|Institution:||Montana State University|
|Keywords:||Intelligent agents (Computer software); Electronic data processing Distributed processing.; Autonomic computing.; Computer software Development.|
|Full text PDF:||http://scholarworks.montana.edu/xmlui/handle/1/1289|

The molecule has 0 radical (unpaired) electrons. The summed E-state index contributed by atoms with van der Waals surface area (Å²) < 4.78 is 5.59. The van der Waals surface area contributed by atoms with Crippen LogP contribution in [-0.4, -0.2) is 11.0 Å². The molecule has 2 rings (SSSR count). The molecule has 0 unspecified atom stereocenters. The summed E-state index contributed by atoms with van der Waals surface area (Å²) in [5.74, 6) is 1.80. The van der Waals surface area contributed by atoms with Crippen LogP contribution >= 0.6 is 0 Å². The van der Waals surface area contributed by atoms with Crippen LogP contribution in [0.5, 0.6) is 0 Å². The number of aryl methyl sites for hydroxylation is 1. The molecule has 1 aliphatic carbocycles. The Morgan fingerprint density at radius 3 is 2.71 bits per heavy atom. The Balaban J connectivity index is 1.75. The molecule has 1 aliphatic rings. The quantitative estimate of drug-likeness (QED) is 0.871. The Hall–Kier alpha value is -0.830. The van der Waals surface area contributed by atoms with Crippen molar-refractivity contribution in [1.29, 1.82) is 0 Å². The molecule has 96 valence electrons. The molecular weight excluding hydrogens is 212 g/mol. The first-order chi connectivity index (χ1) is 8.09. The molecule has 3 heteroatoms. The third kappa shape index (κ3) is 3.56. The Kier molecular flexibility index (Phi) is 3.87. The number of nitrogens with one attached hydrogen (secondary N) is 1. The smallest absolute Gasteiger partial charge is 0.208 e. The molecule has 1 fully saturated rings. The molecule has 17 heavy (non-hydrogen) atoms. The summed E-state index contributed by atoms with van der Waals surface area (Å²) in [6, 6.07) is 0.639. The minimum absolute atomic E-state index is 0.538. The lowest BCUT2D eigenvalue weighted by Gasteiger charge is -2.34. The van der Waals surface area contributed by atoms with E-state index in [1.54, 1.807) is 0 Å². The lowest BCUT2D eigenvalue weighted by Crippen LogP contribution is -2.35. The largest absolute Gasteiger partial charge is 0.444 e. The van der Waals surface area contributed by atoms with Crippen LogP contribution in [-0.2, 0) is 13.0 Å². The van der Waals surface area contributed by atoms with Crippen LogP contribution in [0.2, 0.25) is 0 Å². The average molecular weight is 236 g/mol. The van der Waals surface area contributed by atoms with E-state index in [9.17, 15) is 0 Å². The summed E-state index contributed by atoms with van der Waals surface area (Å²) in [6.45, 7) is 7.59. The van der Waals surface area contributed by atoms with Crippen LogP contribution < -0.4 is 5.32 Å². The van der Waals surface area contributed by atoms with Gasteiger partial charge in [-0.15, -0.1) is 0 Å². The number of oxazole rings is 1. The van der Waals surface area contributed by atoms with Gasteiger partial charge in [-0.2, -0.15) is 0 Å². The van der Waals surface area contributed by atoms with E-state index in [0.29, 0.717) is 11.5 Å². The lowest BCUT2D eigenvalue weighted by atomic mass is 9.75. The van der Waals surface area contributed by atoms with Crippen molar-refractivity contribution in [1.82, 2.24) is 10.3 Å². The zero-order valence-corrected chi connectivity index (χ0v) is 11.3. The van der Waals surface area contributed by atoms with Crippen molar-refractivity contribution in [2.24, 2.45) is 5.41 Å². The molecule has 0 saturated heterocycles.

In this model, independent or communicating objects are treated as managed elements in the geographically distributed autonomic elements. The presented organization offers significant advantages over a traditional clientserver organization by permitting the incorporation of self-management properties into each of the distributed nodes and making each of the Autonomic Elements in the distributed environment identical in terms of managerial capacity. The unification of traditional client-server roles allows management functions to be distributed across different elements in the system, allowing autonomous behavior of the whole system. This thesis also presents a self regulating design of an autonomic element in a distributed object environment. Architectural choices have a profound effect on the capabilities of any autonomic system and affect many of the design decisions during its implementation. The goal of this architectural design is to provide an easy to program autonomic element which can be implemented in most domains with minor modifications. Profiling and experimentation with this design shows that it is lightweight and perform smoothly without causing extensive overhead.